Several months after the fact, police are now investigating a possible hate crime after a video of the attack recently went viral. The video shows an Asian man being brutally attacked while his wife is cruelly taunted on the streets of Tacoma, Washington.
The video gained traction on social media this week but the incident itself occurred in late November 2020.
“I just don’t understand why I was attacked,” the Korean victim told local CBS affiliate KIRO.
Tacoma Washington, Asian elders attacked – Inst – Asianswithattitudes pic.twitter.com/RySOh2bZD0
— HopClear (@HopClear) March 31, 2021
Asked by KIRO reporter Kevin Ko whether he thought he was attacked for being Asian, the victim said: “I have to think so. I’m Asian. I’m older. And I’m not that big.”
The man added that he preferred to remain anonymous because it isn’t just about him. He said it was about the entire Asian community.
According to the man, he and his wife were walking near their apartment when they were accosted by a group of teenagers who began bumping into them and jostling them. At first, he thought they were just playing among themselves and asked if they were “okay.” Then the attack began.
First he was tripped. When he got back up, the attack progressed.
“A fist came flying in, hit me right here, and I started bleeding,” he told the outlet—motioning to his right temple/forehead region.
One of the assailants in the video can be heard saying “gotcha” as the couple struggles.
The man said he called police on the day in question and filed a police report. But that November 19 contact was the last time anyone in his family ever heard from the authorities, he said.
“Does this not matter?” he asked rhetorically. “That’s how I took it.”
The man and his family, citing concerns for their safety and the department’s response to the incident, eventually packed up and left Tacoma. But after the video went viral–apparently due to one of the attackers posting the footage on Snapchat—the man decided to speak out.
According to the Tacoma Police Department, they didn’t have much to investigate until the video was released and are now actively investigating the incident. Police also said they reached out to the family after being being contacted by KIRO.
But the department says it is still very much in the dark.
“Detectives are trying to determine where it took place and when it took place and who all the involved parties are,” police spokesperson Wendy Haddow told The News Tribune.
According to local Fox affiliate KCPQ, police still don’t have a copy of the video and have only seen it on social media.
The original police report didn’t account for racial motivation; police only began investigating the attack as a hate crime after the couple’s daughter came forward this week because she saw the video on social media and recognized her parents, local ABC affiliate KOMO news notes.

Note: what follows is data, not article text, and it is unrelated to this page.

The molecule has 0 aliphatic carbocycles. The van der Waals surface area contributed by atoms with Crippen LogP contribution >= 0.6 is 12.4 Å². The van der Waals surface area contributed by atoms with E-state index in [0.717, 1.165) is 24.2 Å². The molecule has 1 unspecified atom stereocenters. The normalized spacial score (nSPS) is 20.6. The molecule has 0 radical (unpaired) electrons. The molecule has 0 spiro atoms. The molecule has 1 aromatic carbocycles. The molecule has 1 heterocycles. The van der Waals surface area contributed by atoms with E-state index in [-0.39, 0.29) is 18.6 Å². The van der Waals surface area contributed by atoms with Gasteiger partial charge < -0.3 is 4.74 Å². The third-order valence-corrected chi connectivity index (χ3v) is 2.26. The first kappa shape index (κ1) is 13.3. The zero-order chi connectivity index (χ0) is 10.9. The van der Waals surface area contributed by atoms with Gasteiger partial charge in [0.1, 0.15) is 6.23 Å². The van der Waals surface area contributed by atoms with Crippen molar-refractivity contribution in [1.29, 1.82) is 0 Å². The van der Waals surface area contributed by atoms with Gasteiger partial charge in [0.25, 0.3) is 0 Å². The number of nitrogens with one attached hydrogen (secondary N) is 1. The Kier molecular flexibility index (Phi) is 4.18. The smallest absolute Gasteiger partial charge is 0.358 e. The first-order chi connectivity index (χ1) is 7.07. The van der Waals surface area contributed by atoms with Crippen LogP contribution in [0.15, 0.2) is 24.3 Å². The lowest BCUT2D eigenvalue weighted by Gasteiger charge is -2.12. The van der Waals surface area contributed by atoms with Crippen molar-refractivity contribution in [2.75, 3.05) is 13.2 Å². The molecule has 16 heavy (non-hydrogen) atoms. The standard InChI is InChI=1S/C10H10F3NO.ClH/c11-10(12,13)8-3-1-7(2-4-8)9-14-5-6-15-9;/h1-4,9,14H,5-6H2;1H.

“I still don’t understand,” the Tacoma victim said. “This changed my life.”
America has been forced to reckon with a rising number of alleged anti-Asian hate crimes amid the COVID-19 pandemic. National attention to the crisis came to a head last month after a man killed several Asian employees at three separate spas in the Atlanta, Georgia metro area.
Many commentators have cited the former Trump administration’s embrace of nativist rhetoric regarding the alleged origins of the COVID-19 and explicitly racist phrases like “Kung flu” used by the 45th president himself as partly responsible.
“We could see it coming with Trump’s usage of the terms “China virus”, “Wuhan virus” and “Kung flu.”” https://t.co/j9bemHbtRD
— KRON4 News (@kron4news) March 28, 2021
Notably, however, while Trump’s use of phrases like “Wuhan virus” and “Chinese virus” were eventually condemned, they were also initially used by mainstream media outlets like The New York Times, Reuters, NPR and CNN.
Others have blamed the Biden administration’s current efforts to cast the People’s Republic of China as something of an international foe as responsible for the uptick in hate crimes and violence against Asians—noting that this is a narrative often advanced by western media.
— Marcy Winograd (@marcywinograd) March 26, 2021
— Ian Goodrum (@isgoodrum) March 17, 2021
Others have noted that anti-Asian bigotry has been more or less a constant throughout U.S. history.
where was he radicalized? uhh the place with the chinese exclusion act, japanese internment, firebombed tokyo, hiroshima, flattened n. korea, slaughtered the innocent in vietnam and carpet bombed laos and cambodia, supported mass indonesian massacre, called covid the chinese vir
— Angelo Guisado (@VoltaireLaFlare) March 17, 2021
[image via screengrab/@HopClear]
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